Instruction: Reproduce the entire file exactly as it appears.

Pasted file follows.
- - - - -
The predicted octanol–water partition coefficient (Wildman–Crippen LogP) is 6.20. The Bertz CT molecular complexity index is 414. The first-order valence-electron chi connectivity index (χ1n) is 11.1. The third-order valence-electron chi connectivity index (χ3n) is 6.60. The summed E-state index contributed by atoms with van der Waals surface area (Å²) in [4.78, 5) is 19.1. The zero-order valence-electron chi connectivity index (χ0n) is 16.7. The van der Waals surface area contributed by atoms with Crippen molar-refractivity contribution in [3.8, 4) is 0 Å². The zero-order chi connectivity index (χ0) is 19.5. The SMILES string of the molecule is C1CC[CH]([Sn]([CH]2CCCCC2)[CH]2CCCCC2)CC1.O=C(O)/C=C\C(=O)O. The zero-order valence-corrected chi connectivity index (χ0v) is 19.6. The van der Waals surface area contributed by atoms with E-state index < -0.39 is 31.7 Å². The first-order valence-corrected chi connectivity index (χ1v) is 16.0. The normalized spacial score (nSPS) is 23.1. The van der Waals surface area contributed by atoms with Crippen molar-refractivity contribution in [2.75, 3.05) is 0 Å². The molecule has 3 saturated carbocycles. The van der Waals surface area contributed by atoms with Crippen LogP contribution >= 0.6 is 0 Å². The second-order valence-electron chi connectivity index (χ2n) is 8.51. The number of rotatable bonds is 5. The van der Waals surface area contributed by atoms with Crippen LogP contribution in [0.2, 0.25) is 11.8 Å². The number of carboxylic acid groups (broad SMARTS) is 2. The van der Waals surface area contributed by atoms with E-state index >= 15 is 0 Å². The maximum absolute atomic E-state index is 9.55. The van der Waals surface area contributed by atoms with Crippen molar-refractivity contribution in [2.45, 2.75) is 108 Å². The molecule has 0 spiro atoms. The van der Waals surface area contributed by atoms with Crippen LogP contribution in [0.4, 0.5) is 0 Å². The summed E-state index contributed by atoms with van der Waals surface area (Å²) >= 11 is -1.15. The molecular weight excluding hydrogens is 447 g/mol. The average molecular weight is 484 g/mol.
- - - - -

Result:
The predicted octanol–water partition coefficient (Wildman–Crippen LogP) is 6.20. The Bertz CT molecular complexity index is 414. The first-order valence-electron chi connectivity index (χ1n) is 11.1. The third-order valence-electron chi connectivity index (χ3n) is 6.60. The summed E-state index contributed by atoms with van der Waals surface area (Å²) in [4.78, 5) is 19.1. The zero-order valence-electron chi connectivity index (χ0n) is 16.7. The van der Waals surface area contributed by atoms with Crippen molar-refractivity contribution in [3.8, 4) is 0 Å². The zero-order chi connectivity index (χ0) is 19.5. The SMILES string of the molecule is C1CC[CH]([Sn]([CH]2CCCCC2)[CH]2CCCCC2)CC1.O=C(O)/C=C\C(=O)O. The zero-order valence-corrected chi connectivity index (χ0v) is 19.6. The van der Waals surface area contributed by atoms with E-state index < -0.39 is 31.7 Å². The first-order valence-corrected chi connectivity index (χ1v) is 16.0. The normalized spacial score (nSPS) is 23.1. The van der Waals surface area contributed by atoms with Crippen molar-refractivity contribution in [2.75, 3.05) is 0 Å². The molecule has 3 saturated carbocycles. The van der Waals surface area contributed by atoms with Crippen LogP contribution >= 0.6 is 0 Å². The second-order valence-electron chi connectivity index (χ2n) is 8.51. The number of rotatable bonds is 5. The van der Waals surface area contributed by atoms with Crippen LogP contribution in [0.2, 0.25) is 11.8 Å². The number of carboxylic acid groups (broad SMARTS) is 2. The van der Waals surface area contributed by atoms with E-state index >= 15 is 0 Å². The maximum absolute atomic E-state index is 9.55. The van der Waals surface area contributed by atoms with Crippen molar-refractivity contribution in [2.45, 2.75) is 108 Å². The molecule has 0 spiro atoms. The van der Waals surface area contributed by atoms with Crippen LogP contribution in [0.4, 0.5) is 0 Å². The summed E-state index contributed by atoms with van der Waals surface area (Å²) >= 11 is -1.15. The molecular weight excluding hydrogens is 447 g/mol. The average molecular weight is 484 g/mol.